Later in 1967, the IIHF awarded Canada hosting duties for the 1970 World Ice Hockey Championships A pool, and gave permission to use minor league professionals and reinstated amateurs at event. Page replied to the Russian protests of professionals by saying that "it was decided upon by a majority vote, and there was little that the Russians could do to change it". Page felt that the Canadian national team was typically restricted by the exclusion of professionals at the Olympics. He felt that professional contracts were more lucrative to Canada's best younger players than the $2,500 scholarship which the CAHA offered to cover tuition and living expenses.
The CAHA invited all cities in Canada with arenas of 10,000 seats or more to bid for hosting games in the 1970 World Ice Hockey Championships. Applications were received from Montreal, Toronto, Winnipeg, and Vancouver. The Winnipeg Free Press speculated that Vancouver and the Pacific Coliseum had a good chance of hosting, due to Page residing in the area. He later announced that the first 15 games of the championships were to be played at the Montreal Forum, with the final 15 games at the Winnipeg Arena.
The CAHA later approved a proposal for a transatlantic hockey league, including the national teams from Canada, Soviet Union, Czechoslovakia, Sweden, and the United States. The proposal was to be submitted at the upcoming IIHF meeting. Page felt that the success of the proposal depended on Soviet participation. He later stated that suggestions by IIHF president Bunny Ahearne to include the top senior club teams from each country, would not be as appealing to Canadian spectators as opposed to national teams. The league never came to be as Sweden and Czechoslovakia expressed concerns about travel time since players worked other jobs, and no commitment was made by the Soviets.
In other CAHA business, Page announced that the Spokane Jets would host the 1968 Allan Cup quarterfinals, which marked the first time that Allan Cup games were played outside of Canada. The CAHA changed a rule to allow games in Spokane, and had the Jets reached the finals, they would have hosted.
Page became the past president of the CAHA in May 1968, and was succeeded by Lloyd Pollock as president. As past president, Page remained on the joint CAHA-NHL player development committee. The NHL supported the committee and refused to do business with the Canadian Hockey Association (CHA) or its affiliated Western Canada Hockey League (WCHL) led by Ron Butlin. The WCHL had switched allegiance from the CAHA to the CHA in June 1968, in a dispute over the age limits from the new NHL draft agreement Page had negotiated. Page later assisted in negotiations to unify amateur hockey in Quebec. He said that changes would be made to the QAHA constitution to "give a greater voice and representation to all categories", and thereby appease the breakaway Quebec Amateur Hockey Federation. He also approved of the Japan Ice Hockey Federation sponsoring Hiroshi Hori, to play as an imported junior for the Winnipeg Monarchs in the 1968–69 season of the MJHL.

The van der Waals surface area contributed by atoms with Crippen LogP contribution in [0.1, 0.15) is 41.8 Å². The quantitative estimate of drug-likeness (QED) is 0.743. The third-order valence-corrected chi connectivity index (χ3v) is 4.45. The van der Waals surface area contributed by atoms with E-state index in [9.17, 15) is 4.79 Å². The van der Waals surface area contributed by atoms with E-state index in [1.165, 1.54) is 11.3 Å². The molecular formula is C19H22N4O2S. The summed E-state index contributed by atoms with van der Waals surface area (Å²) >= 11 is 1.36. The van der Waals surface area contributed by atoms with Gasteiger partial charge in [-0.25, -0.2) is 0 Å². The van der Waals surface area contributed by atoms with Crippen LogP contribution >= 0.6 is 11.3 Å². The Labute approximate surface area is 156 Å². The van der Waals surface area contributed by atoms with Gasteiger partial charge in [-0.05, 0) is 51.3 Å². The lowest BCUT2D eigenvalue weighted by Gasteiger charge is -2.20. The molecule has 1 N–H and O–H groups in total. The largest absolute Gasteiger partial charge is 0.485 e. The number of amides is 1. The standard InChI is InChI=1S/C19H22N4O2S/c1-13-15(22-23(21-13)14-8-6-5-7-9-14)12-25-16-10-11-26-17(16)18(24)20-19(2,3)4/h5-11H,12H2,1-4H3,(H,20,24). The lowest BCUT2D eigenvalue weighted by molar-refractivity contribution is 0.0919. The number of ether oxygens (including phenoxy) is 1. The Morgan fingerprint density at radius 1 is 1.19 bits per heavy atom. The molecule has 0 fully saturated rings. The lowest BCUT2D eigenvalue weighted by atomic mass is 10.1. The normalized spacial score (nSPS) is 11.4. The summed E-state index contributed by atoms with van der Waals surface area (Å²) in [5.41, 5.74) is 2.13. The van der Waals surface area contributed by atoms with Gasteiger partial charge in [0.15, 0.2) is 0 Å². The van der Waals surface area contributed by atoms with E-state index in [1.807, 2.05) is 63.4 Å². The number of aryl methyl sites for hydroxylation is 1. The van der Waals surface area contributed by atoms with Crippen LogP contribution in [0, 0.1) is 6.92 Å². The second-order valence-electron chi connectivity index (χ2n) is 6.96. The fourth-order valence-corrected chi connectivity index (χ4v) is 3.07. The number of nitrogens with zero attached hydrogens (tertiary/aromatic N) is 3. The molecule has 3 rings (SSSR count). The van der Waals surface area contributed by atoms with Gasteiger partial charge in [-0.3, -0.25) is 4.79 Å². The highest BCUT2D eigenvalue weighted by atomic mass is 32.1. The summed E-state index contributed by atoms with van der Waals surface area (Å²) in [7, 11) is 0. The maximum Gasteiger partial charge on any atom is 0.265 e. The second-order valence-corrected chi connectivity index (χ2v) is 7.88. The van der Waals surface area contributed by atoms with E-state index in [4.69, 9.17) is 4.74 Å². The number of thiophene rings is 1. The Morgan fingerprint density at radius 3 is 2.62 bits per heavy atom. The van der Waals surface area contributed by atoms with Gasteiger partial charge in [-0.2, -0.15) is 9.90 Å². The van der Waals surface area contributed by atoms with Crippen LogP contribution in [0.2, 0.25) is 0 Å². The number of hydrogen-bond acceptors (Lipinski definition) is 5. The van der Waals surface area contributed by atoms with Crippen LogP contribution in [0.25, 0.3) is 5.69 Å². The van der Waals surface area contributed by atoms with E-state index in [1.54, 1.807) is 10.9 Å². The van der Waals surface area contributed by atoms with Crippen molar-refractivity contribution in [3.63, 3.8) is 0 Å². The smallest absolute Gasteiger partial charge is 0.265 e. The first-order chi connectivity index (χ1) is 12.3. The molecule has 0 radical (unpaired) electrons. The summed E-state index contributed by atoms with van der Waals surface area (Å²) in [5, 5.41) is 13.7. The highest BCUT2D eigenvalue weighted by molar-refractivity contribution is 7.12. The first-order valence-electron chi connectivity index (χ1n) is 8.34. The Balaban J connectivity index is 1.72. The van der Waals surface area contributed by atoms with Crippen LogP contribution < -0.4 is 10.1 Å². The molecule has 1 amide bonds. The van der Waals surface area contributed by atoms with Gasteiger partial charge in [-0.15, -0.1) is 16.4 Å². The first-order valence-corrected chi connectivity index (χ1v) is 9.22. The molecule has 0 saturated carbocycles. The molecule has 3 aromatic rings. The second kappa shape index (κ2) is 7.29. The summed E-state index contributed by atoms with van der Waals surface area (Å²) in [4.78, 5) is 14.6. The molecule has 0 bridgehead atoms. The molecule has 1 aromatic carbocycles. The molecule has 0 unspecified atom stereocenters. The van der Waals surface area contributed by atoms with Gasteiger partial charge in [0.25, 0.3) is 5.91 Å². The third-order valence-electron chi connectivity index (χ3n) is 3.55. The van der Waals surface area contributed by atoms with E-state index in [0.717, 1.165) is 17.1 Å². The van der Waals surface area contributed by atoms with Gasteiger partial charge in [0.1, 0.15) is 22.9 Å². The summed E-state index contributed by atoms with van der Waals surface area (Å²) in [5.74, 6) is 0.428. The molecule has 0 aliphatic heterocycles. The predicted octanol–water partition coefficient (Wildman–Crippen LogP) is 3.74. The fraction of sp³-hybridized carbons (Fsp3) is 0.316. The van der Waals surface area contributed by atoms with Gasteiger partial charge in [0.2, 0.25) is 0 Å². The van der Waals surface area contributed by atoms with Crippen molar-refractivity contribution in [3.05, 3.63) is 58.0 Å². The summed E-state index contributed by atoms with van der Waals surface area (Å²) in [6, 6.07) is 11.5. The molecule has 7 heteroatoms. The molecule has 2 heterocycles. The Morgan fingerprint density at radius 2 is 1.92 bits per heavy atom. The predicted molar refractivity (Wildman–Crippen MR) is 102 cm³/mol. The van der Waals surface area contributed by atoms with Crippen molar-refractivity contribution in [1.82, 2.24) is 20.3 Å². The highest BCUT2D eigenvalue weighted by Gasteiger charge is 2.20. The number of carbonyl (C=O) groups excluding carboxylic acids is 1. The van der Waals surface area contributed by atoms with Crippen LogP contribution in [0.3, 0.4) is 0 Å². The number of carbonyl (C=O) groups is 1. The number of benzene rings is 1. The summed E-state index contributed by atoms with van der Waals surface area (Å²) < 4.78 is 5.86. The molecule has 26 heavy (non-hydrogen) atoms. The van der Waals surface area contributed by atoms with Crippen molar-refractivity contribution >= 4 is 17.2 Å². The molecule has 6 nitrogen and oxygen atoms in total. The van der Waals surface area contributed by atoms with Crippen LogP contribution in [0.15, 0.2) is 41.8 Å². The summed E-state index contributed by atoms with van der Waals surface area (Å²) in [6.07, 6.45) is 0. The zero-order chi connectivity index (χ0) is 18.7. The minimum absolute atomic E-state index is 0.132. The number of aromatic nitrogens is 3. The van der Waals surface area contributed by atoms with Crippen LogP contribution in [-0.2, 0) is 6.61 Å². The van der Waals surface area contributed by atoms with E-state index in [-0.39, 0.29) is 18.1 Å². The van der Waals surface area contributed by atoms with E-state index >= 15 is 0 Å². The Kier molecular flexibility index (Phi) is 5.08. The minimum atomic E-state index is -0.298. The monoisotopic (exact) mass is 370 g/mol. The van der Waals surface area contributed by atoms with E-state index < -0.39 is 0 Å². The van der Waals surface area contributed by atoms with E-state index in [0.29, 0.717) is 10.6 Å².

On October 22, 1968, Page confirmed he received the resignation of Pollock as president of the CAHA with "deep regret", and that no changes in positions would be made until the executive meeting in January. Page was later put in charge of the western 1969 Allan Cup playoffs, and acted as co-chairman of the 1969 CAHA general meeting at the Palliser Hotel in Calgary, along with Joe Kryczka the AAHA president. Page also served as chairman of the CAHA junior hockey committee which upheld the NHL's junior age limit of 20, but also agreed to ask the NHL for age 21. His term as past president expired on May 29, 1971, when Earl Dawson assumed the role. The CAHA then passed a by-law to give life membership to all past presidents. Page continued to attend CAHA meetings as a life member, and was appointed a director-at-large of the CAHA in September 1971.
Page attended the 1966 summer congress of the IIHF in Pörtschach am Wörthersee, Austria, and was elected second vice-president of the IIHF for a three-year term. He was later elected for a three-year term first-vice president of the IIHF, at the 1969 summer congress in Crans-Montana, Switzerland. As the IIHF vice-president, he oversaw its North American membership. During this time he helped set up leadership clinics, and was also a director-at-large for the CAHA to keep them informed of international matters. He continued to assist facilitating teams who wished to travel between North America and Europe, helped organize the Ice Hockey World Championships, and served as a director at the 1968 Winter Olympics in Grenoble, and the 1972 Winter Olympics in Sapporo.